From Liverpool the FCJ influence fanned out, with houses opened in Birkenhead – today’s Upton Hall School – as well as Chester, Manchester and Salford. Eight Sisters even sailed from Liverpool to Canada, as Sr MaryAnne relates: ‘In late 1883 we started foundations in Canada and Australia and they left for Canada from here and went across the prairies in these wagons. It was the most amazing and courageous thing knowing they’d never come back.’
The passing decades have brought changes. Bellerive became part of St Mary’s Roman Catholic High School in the reorganisation of Liverpool’s Catholic senior schools in 1983. Its name was restored in 1997. Today it is a six-form-entry college, its days as a boarding school now a faraway memory.
‘In the distant past there were Sisters who’d have done the teaching and the management of the school, the cooking and the cleaning,’ Sr MaryAnne observes. ‘It would’ve been a much bigger community but that work is gone and we’ve fluctuated according to the needs and the availability and the skill of the Sisters.’
If Sr MaryAnne is today the only Sister teaching at the school, a sense of purpose remains intact. So too a strong influence. Sr Brigid Halligan OBE, previously Bellerive head teacher for 24 years, holds a role on the board of the FCJ Education Trust which oversees all of the order’s schools in the UK and Jersey. Overall six Sisters remain in Liverpool, spread across two houses – one near the old St Hugh’s parish, Wavertree; the other in St Clare’s parish, Sefton Park.
Sr MaryAnne explains: ‘We do quite a lot of young adult spirituality work, retreats and Scripture study. We have sisters who visit the sick and take communion – companionship work. One sister is very involved in the university chaplaincy. Another is a full-time chaplain at our school on the Wirral. We also have a completely new group of people called FCJ “Companions in Mission” who are lay people but live with the FCJ spirit.’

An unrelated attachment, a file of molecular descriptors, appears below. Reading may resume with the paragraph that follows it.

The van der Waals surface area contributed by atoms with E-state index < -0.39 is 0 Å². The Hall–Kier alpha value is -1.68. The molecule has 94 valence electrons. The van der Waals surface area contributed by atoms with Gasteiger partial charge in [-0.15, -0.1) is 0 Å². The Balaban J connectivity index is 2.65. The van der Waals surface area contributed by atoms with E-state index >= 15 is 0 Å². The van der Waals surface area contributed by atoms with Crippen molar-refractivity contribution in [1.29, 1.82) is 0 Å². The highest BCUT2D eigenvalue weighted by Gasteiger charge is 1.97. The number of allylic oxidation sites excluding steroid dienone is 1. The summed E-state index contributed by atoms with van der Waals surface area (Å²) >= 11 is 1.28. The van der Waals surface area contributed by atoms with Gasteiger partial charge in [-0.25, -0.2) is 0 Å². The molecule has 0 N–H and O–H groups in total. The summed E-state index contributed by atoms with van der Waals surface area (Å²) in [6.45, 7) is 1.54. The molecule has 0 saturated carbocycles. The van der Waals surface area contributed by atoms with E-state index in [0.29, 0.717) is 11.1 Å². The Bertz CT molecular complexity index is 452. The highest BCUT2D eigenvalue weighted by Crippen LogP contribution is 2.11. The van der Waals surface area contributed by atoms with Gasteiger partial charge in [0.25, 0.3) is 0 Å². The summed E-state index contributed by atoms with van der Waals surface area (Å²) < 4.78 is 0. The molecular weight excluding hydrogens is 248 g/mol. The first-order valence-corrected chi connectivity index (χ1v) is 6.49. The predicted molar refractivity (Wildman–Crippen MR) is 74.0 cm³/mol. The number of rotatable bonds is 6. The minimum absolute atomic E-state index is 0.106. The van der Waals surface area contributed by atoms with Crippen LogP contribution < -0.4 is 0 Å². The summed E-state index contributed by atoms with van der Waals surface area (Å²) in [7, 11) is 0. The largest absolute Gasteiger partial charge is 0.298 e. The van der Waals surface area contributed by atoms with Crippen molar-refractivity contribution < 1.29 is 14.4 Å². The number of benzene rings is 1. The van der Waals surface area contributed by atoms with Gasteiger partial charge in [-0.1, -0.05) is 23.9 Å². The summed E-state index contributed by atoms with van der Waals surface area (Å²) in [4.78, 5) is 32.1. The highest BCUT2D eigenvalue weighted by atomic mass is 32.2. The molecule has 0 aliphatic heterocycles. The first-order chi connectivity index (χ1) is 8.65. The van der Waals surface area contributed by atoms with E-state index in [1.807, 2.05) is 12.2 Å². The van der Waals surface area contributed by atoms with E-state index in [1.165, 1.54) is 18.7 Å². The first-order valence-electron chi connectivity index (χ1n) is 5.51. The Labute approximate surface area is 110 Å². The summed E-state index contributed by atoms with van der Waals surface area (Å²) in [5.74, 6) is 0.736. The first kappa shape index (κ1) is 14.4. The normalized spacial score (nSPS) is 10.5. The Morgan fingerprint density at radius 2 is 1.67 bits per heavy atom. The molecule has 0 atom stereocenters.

This positive tone is echoed by Sister Lynne Baron, whose work in Liverpool centres on vocations. She explains: ‘We’re a very small congregation – we’re only 200 worldwide and there are probably about 85-90 of us in Europe. Around 10 per cent are younger sisters so while our numbers are reduced, we can see there’s a healthy, younger group coming up.
‘We’ve chosen to make changes and come out of some ministries but often with a real sense that “This is where the call is for us now”. In the 1800s we were setting up schools because no one was providing Catholic education for girls. Now we have committed lay people running schools and the sisters are saying, “Where is the call now?” There’s a great sense that this is a good life. It’s really expansive and deepening and God is still calling us.’
With an imprint in 15 countries, the FCJ has a global presence which is felt in the Bellerive pupils’ celebrations of the bicentenary. For instance, before marking the school’s Feast day of the Immaculate Conception with special Masses on Friday 6 December, each year group researched and learned about an aspect of the FCJ’s work around the world. ‘There was a real sense in the school of the children connecting with other schools,’ says Sr MaryAnne, and this brings us back to that FCJ ethos. ‘It’s the Faithful Companions of Jesus so companionship is quite important, so although it’s a school and there are six million boxes to tick, there’s also a sense of being a family and that family reaches to other schools.’ Making the experience of this special year all the richer in the process.
For more information visit: www.fcjsisters.org